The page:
Call us: 555-555-5555

Grooming

Boxer Dog Grooming

Overview

With its short coat, grooming a Boxer is not extremely difficult.  However, grooming involves a lot more than a bath or brushing.

Keeping your dog clean = keeping your dog healthy.  For a Boxer to be properly groomed, the following must all be addressed:
  • Fur
  • Nails
  • Ears
  • Wrinkles on the face
  • Eyes
  • Teeth



Grooming a Boxer is not difficult and can be a great way for you to bond with your dog. 

Many dogs find this time relaxing and show signs that they love being pampered. 

Baths

A Boxer has shiny, short hair and therefore does not need a bath as often as other breeds may. 

It is recommended to give your Boxer a bath every 3 weeks (but more often under certain circumstances, i.e. your Boxer runs through a mud puddle, etc). 

If you will be showing your Boxer in the ring, you will want to give him or her baths once per week. Before the event, a bath should be given the night before. 

Giving too many baths will dry out the skin of this breed and can lead to itching, sometime intense.

It is very important to only use canine shampoo. One may think that no harm would come from using human products; however this is not true.  Canines are often allergic to human products and human shampoo has a completely different pH balance than what this breed requires for healthy skin and coat. Therefore, it is suggested to always use a effective canine shampoo, followed by a quality canine conditioner.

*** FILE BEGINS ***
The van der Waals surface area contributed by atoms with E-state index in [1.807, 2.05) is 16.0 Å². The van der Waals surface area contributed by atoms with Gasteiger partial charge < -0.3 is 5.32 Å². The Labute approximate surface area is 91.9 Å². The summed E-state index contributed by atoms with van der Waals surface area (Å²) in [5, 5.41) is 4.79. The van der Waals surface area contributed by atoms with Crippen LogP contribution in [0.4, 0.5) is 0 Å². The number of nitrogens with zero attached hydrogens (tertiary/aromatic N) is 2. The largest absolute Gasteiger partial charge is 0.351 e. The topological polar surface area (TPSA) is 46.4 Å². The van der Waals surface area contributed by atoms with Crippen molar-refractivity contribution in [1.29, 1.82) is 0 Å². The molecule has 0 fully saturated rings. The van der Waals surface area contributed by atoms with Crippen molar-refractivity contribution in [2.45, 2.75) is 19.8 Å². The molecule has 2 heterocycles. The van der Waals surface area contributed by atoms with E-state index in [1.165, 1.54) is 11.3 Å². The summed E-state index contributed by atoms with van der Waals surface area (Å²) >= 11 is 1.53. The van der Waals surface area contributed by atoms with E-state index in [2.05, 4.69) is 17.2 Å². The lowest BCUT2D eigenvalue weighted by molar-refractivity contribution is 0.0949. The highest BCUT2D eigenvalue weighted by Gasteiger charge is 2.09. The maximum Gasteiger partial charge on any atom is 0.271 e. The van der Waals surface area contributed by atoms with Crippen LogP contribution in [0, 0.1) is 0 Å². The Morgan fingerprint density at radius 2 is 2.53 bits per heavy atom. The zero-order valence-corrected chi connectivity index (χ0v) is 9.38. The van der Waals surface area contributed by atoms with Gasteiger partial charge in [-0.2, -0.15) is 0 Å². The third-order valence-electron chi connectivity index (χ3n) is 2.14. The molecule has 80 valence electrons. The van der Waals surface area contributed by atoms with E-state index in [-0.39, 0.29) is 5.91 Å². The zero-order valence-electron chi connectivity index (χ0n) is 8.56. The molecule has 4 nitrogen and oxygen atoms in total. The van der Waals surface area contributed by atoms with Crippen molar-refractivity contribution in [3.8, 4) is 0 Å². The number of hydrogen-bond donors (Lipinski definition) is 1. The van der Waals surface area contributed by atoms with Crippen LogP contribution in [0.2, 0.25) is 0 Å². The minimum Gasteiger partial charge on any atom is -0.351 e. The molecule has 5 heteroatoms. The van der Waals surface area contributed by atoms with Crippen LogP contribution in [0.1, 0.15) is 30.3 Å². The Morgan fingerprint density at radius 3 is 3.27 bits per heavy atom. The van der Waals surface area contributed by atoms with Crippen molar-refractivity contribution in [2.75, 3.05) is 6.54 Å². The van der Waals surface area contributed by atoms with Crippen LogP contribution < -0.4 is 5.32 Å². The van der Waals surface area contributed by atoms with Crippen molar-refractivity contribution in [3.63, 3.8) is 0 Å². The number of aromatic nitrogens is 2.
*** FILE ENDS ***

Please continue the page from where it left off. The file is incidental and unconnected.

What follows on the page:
If you don't like what you're using and if you're not sure what to obtain for your Boxer, you can see recommendations in the "Grooming" section of the Boxer Dog Specialty Shoppe.

Bath time should be a fun time; though serious attention must be given in order to do a thorough job. Choose a time when you won't feel rushed.  Dogs pick up on their owner's vibes... If you're feeling frustrated or are in a hurry, your Boxer may resist baths or feel stressed when being cleaned.

Plan ahead of time so that the bath is already filled; rushing water can scare a puppy. The water should be warm. Use your wrist to check the temperature. If it feels hot to you, it will be too hot for your dog.

Since an adult is rather large, you may opt to bathe your dog outside and this is fine as long as it's 'weather permitting'. Do keep in mind that this should be done only if your dog has learned to love baths, doesn't mind being sprayed and you can do this in an enclosed area so that your dog will not run off. 

If choosing to clean your Boxer outside, it's best not to use a garden hose unless it is very hot outside or the water will just be too cold and may give a Boxer a case of the shivers. You can use a large bucket of warm water to clean your dog and then use buckets of fresh, warm water to rinse. 

Choose the shampoo for your Boxer wisely; you'll want a brand that cleans away accumulated body oils without stripping the fur of its outer layer (the cuticle) while moisturizing the skin to avoid drying issues without clogging skin pores.  Those that contain oatmeal and aloe are great and the scents of almond and/or vanilla tend to remain longer on this breed than some other fragrances. 
While all areas of the body should be soaped up and cleaned, an owner must pay special attention to darker areas of the dog. These areas, such as the ears and face can be a breeding ground for bacteria. Yeast infections can occur if not kept clean. 

Ears and any wrinkles on the face should be wiped with soft Q-Tips.  These facial folds should be wiped several times with new ones until the Q-Tip no longer wipes up any moisture.

Eyes should be wiped with a soft wash cloth. If you notice that discharge is causing a discoloration under or around your Boxer's eyes, it is recommended to use dog eye wipes.